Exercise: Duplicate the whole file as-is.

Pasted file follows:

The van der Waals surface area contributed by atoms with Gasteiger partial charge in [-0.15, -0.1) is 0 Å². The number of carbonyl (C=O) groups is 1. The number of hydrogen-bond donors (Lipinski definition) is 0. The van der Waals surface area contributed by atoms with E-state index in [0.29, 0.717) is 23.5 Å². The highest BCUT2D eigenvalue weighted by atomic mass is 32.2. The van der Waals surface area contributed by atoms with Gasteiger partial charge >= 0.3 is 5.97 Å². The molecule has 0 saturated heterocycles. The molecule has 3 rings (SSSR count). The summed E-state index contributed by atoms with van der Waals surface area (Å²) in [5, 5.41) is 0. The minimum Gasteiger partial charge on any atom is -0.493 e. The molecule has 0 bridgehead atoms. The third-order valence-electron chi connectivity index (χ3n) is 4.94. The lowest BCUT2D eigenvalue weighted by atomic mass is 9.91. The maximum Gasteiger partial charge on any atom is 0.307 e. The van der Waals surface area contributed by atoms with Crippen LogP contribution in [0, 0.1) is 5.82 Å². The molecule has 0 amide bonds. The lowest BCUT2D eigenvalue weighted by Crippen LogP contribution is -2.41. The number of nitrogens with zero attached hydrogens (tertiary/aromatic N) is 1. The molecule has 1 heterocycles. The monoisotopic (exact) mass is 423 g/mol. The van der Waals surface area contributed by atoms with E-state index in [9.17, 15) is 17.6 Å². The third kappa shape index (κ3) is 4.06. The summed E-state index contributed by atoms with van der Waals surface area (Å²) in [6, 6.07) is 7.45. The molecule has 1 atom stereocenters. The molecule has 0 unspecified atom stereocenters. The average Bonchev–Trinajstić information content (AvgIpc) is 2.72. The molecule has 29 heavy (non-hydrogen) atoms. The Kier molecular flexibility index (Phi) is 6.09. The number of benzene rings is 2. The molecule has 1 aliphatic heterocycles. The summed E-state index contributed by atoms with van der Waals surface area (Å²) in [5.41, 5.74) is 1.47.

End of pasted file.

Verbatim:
The van der Waals surface area contributed by atoms with Gasteiger partial charge in [-0.15, -0.1) is 0 Å². The number of carbonyl (C=O) groups is 1. The number of hydrogen-bond donors (Lipinski definition) is 0. The van der Waals surface area contributed by atoms with E-state index in [0.29, 0.717) is 23.5 Å². The highest BCUT2D eigenvalue weighted by atomic mass is 32.2. The van der Waals surface area contributed by atoms with Gasteiger partial charge >= 0.3 is 5.97 Å². The molecule has 0 saturated heterocycles. The molecule has 3 rings (SSSR count). The summed E-state index contributed by atoms with van der Waals surface area (Å²) in [5, 5.41) is 0. The minimum Gasteiger partial charge on any atom is -0.493 e. The molecule has 0 bridgehead atoms. The third-order valence-electron chi connectivity index (χ3n) is 4.94. The lowest BCUT2D eigenvalue weighted by atomic mass is 9.91. The maximum Gasteiger partial charge on any atom is 0.307 e. The van der Waals surface area contributed by atoms with Crippen LogP contribution in [0, 0.1) is 5.82 Å². The molecule has 0 amide bonds. The lowest BCUT2D eigenvalue weighted by Crippen LogP contribution is -2.41. The number of nitrogens with zero attached hydrogens (tertiary/aromatic N) is 1. The molecule has 1 heterocycles. The monoisotopic (exact) mass is 423 g/mol. The van der Waals surface area contributed by atoms with E-state index in [9.17, 15) is 17.6 Å². The third kappa shape index (κ3) is 4.06. The summed E-state index contributed by atoms with van der Waals surface area (Å²) in [6, 6.07) is 7.45. The molecule has 1 atom stereocenters. The molecule has 0 unspecified atom stereocenters. The average Bonchev–Trinajstić information content (AvgIpc) is 2.72. The molecule has 29 heavy (non-hydrogen) atoms. The Kier molecular flexibility index (Phi) is 6.09. The number of benzene rings is 2. The molecule has 1 aliphatic heterocycles. The summed E-state index contributed by atoms with van der Waals surface area (Å²) in [5.41, 5.74) is 1.47.